The MySQL connector’s events are designed to work with Kafka log compaction, which allows for the removal of some older messages as long as at least the most recent message for every key is kept. This allows Kafka to reclaim storage space while ensuring the topic contains a complete data set and can be used for reloading key-based state.

When a row is deleted, the delete event value listed above still works with log compaction, because Kafka can still remove all earlier messages with that same key. If the message value is null, Kafka knows that it can remove all messages with that same key. To make this possible, Debezium’s MySQL connector always follows a delete event with a special tombstone event that has the same key but a null value.

Primary Key Update Header

When there is an update event that’s changing the row’s primary key field/s, also known as a primary key change, Debezium will in that case send a DELETE event for the old key and an INSERT event for the new (updated) key.

The DELETE event produces a Kafka message which has a message header __debezium.newkey and the value is the new primary key.

The INSERT event produces a Kafka message which has a message header __debezium.oldkey and the value is the previous (old) primary key of the updated row.

How the MySQL connector maps data types

The Debezium MySQL connector represents changes to rows with events that are structured like the table in which the row exists. The event contains a field for each column value. The MySQL data type of that column dictates how the value is represented in the event.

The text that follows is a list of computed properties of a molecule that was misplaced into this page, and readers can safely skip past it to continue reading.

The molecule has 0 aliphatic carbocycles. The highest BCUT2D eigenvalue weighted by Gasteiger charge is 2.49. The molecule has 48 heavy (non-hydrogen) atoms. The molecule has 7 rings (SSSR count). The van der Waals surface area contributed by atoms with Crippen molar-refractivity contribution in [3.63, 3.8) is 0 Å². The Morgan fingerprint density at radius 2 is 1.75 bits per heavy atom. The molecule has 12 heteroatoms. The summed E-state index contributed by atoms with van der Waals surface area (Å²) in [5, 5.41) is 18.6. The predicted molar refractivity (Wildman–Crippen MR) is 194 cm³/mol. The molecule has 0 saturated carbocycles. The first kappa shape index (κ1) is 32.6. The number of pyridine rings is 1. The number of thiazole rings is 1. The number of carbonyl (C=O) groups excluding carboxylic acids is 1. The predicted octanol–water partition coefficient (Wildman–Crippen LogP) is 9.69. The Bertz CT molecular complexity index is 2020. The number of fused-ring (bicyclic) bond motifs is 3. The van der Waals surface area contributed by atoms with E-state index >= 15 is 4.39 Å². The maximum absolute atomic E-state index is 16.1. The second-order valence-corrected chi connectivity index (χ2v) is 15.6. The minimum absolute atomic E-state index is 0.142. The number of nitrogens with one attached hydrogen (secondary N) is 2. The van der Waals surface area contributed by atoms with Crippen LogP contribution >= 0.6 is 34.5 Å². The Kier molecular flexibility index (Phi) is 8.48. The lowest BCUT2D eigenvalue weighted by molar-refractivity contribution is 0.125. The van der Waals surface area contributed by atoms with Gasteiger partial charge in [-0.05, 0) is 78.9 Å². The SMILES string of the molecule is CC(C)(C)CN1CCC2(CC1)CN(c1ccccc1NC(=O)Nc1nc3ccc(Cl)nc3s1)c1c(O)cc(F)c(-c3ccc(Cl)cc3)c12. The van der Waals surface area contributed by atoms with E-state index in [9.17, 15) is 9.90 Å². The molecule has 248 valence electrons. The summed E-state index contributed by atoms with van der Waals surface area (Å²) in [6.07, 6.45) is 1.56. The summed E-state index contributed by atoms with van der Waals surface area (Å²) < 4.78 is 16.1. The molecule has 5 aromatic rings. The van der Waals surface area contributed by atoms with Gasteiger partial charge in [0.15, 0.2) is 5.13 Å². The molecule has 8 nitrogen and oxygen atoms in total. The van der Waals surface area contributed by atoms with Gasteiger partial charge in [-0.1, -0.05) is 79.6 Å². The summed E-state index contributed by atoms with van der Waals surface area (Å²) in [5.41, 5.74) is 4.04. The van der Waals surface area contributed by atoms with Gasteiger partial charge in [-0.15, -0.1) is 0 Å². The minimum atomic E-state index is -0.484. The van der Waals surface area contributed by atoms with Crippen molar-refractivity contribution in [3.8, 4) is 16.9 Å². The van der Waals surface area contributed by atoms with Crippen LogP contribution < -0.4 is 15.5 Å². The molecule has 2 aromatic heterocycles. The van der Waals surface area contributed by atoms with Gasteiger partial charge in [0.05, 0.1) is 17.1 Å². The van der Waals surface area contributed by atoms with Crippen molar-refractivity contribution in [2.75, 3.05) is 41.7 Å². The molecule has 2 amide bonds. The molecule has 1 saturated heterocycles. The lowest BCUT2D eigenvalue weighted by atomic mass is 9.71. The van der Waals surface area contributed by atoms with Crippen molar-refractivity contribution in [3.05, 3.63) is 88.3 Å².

Columns that store strings are defined in MySQL with a character set and collation. The MySQL connector uses the column’s character set when reading the binary representation of the column values in the binlog events. The following table shows how the connector maps the MySQL data types to both literal and semantic types.

  • literal type : how the value is represented using Kafka Connect schema types

  • semantic type : how the Kafka Connect schema captures the meaning of the field (schema name)

MySQL type Literal type Semantic type

BOOLEAN, BOOL

BOOLEAN

n/a

BIT(1)

BOOLEAN

n/a

BIT(>1)

BYTES

io.debezium.data.Bits

The length schema parameter contains an integer that represents the number of bits. The byte[] contains the bits in little-endian form and is sized to contain the specified number of bits.
example (where n is bits)
numBytes = n/8 + (n%8== 0 ? 0 : 1)

TINYINT

INT16

n/a

SMALLINT[(M)]

INT16

n/a

MEDIUMINT[(M)]

INT32

n/a

INT, INTEGER[(M)]

INT32

n/a

BIGINT[(M)]

INT64

n/a

REAL[(M,D)]

FLOAT32

n/a

FLOAT[(M,D)]

FLOAT64

n/a

DOUBLE[(M,D)]

FLOAT64

n/a

CHAR(M)]

STRING

n/a

VARCHAR(M)]

STRING

n/a

BINARY(M)]

BYTES or STRING

n/a

Either the raw bytes (the default), a base64-encoded String, or a hex-encoded String, based on the binary handling mode setting

VARBINARY(M)]

BYTES or STRING

n/a

Either the raw bytes (the default), a base64-encoded String, or a hex-encoded String, based on the binary handling mode setting

TINYBLOB

BYTES or STRING

n/a

Either the raw bytes (the default), a base64-encoded String, or a hex-encoded String, based on the binary handling mode setting